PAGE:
Willie Nelson and Family in North Charleston (10/16/09)


Willie Nelson & Friends
North Charleston Performing Arts Center
Review by:  Jon Santiago

Some shows are boisterous block parties: one massive squall rising on the strength of the crowd’s collective mojo. At a show like that, you glance around and realize you’re all in this tempest together.

But a glance around the crowd at Friday’s Willie Nelson show revealed a different sort of vibe. It was as if everyone there felt a direct personal connection to the man on stage, who had somehow pulled them into the comfort of his living room and proceeded to sing for them alone.

In a 90-minute walkabout through his vast repertoire, Nelson proved once again that his voice is as much an instrument of poetic feeling as it is the vehicle of melody. Nelson’s unique phrasing is such that he often riffs through a song’s lyrics making it sound like the words he means to say have just come into his head and can’t be held back, no matter if they stumble out over the song’s cadence. In moments like these, it’s his band’s job to hold the rhythm together. Nelson just moves on.

The evening kicked off true to tradition with “Whiskey River,” followed by a medley weaving “Funny How Time Slips Away,” “Crazy,” and “Night Life” into a neat little package. By the time Nelson strummed the opening measures of “Me and Paul,” the late-arrivals (most of them clearly expecting to find an opening act on stage) quickly made for their seats and filled the room out to capacity. Willie was just getting warmed up.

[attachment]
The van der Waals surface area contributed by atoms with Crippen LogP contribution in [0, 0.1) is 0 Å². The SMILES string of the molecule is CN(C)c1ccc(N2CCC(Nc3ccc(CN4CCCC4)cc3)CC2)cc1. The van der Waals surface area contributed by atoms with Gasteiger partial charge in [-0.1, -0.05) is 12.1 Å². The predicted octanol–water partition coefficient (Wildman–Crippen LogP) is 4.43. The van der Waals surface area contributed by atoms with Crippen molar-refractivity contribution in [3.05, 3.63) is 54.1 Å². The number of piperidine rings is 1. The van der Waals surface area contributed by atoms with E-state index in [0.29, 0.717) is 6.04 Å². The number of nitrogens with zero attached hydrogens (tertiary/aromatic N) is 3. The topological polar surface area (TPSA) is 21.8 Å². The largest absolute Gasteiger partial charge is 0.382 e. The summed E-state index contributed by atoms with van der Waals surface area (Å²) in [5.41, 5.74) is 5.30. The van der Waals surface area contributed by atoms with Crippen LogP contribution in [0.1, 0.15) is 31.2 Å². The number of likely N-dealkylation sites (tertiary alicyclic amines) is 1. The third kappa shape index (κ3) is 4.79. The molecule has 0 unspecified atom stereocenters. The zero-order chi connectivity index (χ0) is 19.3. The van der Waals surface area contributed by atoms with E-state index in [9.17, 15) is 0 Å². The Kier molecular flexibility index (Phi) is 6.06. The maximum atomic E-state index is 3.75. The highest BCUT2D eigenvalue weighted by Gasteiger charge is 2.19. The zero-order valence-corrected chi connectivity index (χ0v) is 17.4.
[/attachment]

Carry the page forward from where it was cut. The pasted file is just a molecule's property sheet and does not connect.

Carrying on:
He sailed through Lefty Frizzell’s “If You’ve Got the Money I’ve Got the Time,” brought the hall to whisper stillness with a gorgeous guitar solo on “Blue Eyes Crying in the Rain.” Throughout the evening, Nelson’s instrumental work on heartfelt numbers like “Angel Flying Too Close to the Ground” and “Always on My Mind” reminded us what an evocative, soulful guitarist he is. Even Django Reinhardt’s signature “Nuages” sounded freshly imagined on Willie’s battered six string. Billie Nelson on keys and Mickey Raphael on the harmonica rounded out the team effort with tasty breaks on “Down Yonder” and “Milk Cow Blues.”

Perhaps the most striking quality of Nelson’s show is the performer’s generosity toward his audience. Whether he’s pulling the bandanna off his head and tossing it into the audience, flashing a smile directly at someone a dozen rows out, or staying around after the last song of the night to sign autographs right from the stage, Nelson knows how to make plain his gratitude.

For their part, fans like to think of Nelson as a comrade in arms, someone in their corner.

And in one corner mid-way through the show, while Nelson evoked the wistful romance of “Georgia On My Mind,” a young couple swayed in each other’s arms, lost in their dance. Not for the first time that evening, it looked for all the world as though Willie had simply lent his voice and the sound of his guitar just to create this moment.


Leave a Reply